Software Development

A case for the unsexy yet important act of cleaning up code

Chatham Financial developer Mark Schell gives us an inside look at his open source project, Software Thresher.

You'll get there.

(Photo by Flickr user Michael Himbeault, used under a Creative Commons license)

We asked Chatham Financial developer Mark Schell to give us a peek at a side project he’s working on for our column, Code Annotated. Got some code to share? Email editor Juliana Reyes at 

The purpose of this software is to find unused code in a large code base.

One common challenge I have observed throughout my career is a company’s struggle to keep a code base clean and organized as best defined by Bob Martin’s book Clean Code. Organizations are super focused on delivering new functionality to their users. Equally important is their ability to maintain a certain level of quality, structure and readability in their code base. Maintaining the code quality requires great discipline by the whole team through practices such as refactoring. Without regular attention, a code baseline will slowly move way from a “clean” state and will become more difficult to add functionality. This is similar to the concept of compounding interest in finance. Once this hole of technical debt is deemed too deep, organizations often declare code bankruptcy and rewrite the solution, which can have its own set of issues.
One part of keeping a code baseline clean is the removal of used code and functionality. There are a number of tools on the market that are designed to help organizations solve code quality issues. I have been unable to find one that supports the flexibility necessary to handle micro-service solutions or implementation specific needs. To fill this need, I started the Software Thresher open source project. It is designed to allow each user to configure a series of tasks that support the finding of unused items in their code base. Once configured per the organization’s needs, this can be used as a regular check allowing developers to refocus on delivering new content. Many organizations would be very surprised to see the percentage of code that is no longer used, slowing down future development.

Unused code is very similar to the old clothes in our closets.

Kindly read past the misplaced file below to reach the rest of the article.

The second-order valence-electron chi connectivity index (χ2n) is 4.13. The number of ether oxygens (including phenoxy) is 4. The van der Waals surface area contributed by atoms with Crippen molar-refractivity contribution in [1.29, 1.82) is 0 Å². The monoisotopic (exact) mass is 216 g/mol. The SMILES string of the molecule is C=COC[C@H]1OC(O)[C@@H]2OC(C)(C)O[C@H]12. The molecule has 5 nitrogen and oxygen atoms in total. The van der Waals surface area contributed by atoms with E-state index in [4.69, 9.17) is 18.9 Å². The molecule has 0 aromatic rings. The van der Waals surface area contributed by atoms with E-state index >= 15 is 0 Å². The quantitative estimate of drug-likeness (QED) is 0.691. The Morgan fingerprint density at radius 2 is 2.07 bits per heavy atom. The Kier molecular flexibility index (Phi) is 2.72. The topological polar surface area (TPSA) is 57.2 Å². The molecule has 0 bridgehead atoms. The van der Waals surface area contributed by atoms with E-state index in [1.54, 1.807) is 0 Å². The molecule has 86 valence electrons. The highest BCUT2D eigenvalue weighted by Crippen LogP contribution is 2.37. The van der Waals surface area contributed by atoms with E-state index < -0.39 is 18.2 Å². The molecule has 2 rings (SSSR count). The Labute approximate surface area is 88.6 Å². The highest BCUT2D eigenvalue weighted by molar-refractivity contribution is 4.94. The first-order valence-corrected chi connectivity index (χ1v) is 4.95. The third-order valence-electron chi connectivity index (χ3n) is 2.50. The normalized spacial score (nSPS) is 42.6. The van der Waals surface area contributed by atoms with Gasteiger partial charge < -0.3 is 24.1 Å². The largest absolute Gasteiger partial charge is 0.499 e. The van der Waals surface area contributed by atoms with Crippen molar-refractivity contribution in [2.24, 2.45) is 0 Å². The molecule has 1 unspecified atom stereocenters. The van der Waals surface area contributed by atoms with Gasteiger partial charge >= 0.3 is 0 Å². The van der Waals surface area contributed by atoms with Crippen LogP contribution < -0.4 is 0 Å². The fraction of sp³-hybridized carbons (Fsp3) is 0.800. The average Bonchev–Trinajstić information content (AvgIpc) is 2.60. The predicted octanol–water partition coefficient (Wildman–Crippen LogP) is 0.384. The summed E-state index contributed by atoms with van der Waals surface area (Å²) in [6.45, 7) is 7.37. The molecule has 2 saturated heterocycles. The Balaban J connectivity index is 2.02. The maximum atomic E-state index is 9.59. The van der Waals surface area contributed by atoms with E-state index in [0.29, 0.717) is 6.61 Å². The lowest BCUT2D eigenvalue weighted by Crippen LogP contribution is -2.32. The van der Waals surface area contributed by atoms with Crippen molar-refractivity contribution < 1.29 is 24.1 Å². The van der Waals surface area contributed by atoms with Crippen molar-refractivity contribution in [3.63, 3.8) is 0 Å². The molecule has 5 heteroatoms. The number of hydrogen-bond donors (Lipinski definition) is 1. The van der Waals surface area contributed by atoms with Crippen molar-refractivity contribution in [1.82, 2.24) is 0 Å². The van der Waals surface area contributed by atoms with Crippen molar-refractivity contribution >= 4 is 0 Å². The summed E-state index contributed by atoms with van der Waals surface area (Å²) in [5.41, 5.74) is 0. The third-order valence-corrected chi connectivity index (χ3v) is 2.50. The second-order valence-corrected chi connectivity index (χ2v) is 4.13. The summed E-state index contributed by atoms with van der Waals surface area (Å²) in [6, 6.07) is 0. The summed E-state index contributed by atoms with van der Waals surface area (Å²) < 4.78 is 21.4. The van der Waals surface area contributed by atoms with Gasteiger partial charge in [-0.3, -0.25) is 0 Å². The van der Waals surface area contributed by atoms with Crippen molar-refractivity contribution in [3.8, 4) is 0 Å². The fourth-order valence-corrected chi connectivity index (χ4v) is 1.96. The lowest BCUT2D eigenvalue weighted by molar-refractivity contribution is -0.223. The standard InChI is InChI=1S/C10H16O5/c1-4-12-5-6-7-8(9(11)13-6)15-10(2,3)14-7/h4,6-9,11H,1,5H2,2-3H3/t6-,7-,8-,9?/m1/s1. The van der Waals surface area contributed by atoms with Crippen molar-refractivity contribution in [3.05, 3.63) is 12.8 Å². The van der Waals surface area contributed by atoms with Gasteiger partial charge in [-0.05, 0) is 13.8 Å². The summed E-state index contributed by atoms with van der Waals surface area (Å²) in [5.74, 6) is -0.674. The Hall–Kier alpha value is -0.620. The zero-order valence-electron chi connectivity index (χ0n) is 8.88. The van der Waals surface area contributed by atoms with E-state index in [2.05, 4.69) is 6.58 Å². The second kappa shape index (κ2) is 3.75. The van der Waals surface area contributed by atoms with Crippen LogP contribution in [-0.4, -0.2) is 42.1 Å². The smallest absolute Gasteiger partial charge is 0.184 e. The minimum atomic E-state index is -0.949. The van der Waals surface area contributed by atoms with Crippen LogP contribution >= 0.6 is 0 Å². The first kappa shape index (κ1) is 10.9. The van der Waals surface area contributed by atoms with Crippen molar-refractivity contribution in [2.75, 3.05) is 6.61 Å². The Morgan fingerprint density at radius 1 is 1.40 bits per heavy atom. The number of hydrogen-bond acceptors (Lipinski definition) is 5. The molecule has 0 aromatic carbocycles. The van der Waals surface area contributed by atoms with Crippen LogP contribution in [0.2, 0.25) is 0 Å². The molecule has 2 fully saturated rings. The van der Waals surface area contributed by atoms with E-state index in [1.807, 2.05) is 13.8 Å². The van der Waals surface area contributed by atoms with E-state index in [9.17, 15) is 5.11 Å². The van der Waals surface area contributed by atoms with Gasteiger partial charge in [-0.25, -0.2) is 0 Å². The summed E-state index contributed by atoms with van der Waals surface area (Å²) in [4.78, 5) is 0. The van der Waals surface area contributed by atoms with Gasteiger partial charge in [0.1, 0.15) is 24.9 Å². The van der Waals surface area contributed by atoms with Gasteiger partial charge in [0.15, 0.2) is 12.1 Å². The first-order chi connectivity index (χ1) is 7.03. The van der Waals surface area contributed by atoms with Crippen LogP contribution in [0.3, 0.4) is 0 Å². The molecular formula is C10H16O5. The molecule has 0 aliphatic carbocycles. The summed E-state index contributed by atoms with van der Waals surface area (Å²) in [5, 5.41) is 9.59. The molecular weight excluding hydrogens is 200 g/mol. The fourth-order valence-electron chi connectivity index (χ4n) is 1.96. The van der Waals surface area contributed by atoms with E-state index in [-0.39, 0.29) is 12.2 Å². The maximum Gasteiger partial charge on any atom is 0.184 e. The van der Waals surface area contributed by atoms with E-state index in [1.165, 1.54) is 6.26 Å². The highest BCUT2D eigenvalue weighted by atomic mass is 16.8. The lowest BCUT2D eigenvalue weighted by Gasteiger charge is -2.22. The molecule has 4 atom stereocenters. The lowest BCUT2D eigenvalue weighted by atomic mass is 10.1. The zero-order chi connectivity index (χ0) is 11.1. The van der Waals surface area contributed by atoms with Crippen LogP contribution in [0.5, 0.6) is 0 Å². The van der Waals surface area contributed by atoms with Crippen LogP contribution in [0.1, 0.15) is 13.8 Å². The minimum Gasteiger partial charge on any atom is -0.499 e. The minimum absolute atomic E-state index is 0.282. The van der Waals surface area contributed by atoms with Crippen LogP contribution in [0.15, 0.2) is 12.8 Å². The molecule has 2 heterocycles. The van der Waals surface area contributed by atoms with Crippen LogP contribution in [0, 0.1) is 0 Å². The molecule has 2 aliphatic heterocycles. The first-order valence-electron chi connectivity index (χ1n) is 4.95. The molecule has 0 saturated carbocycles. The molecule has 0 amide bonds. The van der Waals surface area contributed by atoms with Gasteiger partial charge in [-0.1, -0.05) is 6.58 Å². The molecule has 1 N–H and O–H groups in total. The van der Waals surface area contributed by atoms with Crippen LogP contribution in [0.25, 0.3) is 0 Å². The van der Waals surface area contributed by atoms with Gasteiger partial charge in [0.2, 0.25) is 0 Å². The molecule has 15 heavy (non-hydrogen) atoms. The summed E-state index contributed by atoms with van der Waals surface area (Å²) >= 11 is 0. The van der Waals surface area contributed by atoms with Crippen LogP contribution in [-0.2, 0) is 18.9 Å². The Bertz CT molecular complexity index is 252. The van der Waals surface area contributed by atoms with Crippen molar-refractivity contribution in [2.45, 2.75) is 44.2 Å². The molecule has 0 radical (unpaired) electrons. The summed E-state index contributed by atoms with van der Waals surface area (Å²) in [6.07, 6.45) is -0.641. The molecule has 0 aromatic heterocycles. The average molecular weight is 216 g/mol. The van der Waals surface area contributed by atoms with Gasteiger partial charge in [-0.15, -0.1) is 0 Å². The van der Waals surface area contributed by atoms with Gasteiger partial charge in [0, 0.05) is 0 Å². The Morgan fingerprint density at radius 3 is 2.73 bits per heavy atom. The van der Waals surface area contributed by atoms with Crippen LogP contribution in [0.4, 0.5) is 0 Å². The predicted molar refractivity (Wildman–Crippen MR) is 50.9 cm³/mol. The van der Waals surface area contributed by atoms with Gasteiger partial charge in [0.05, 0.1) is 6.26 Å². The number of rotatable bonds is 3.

Often clean up tasks such as deleting unused code is not prioritized and/or viewed as important work. It is not the glamorous work of using the latest technologies to create a user interface or creating a new algorithm to perform machine learning. Looking at this work from a cost accounting perspective, any effort to clean up the code can be viewed as an expense that is not delivering any new value to the user. However, without some level of clean up the code will get to a point that it will no longer be maintainable, requiring higher longterm costs. Overcoming these perceptions is accomplished through organization education and by showing the potential of the practice via small team results. This transformation through education requires patience.

Click to zoom in. (Courtesy photo)

One of my coworkers came up with a great analogy for unused code. The unused code is very similar to the old clothes in our closets. One day we hope to wear them again and when we try to wear them we find out that they are out of style. All that time crowding our closet and making our decision on what to wear harder every day. In the case of the unused code, it is no longer usable because our infrastructure, technologies or system knowledge has just matured making the code useless. All that time slowing us down from refactoring.
There is nothing that makes the attached code snippets any more special than the rest of the project. The whole project has been developed via Test Driven Development (TDD) with the intent of keeping the code (including unit tests) readable. I would love to hear your comments related to the readability to help evolve my understanding of “clean code.”


Companies: Chatham Financial
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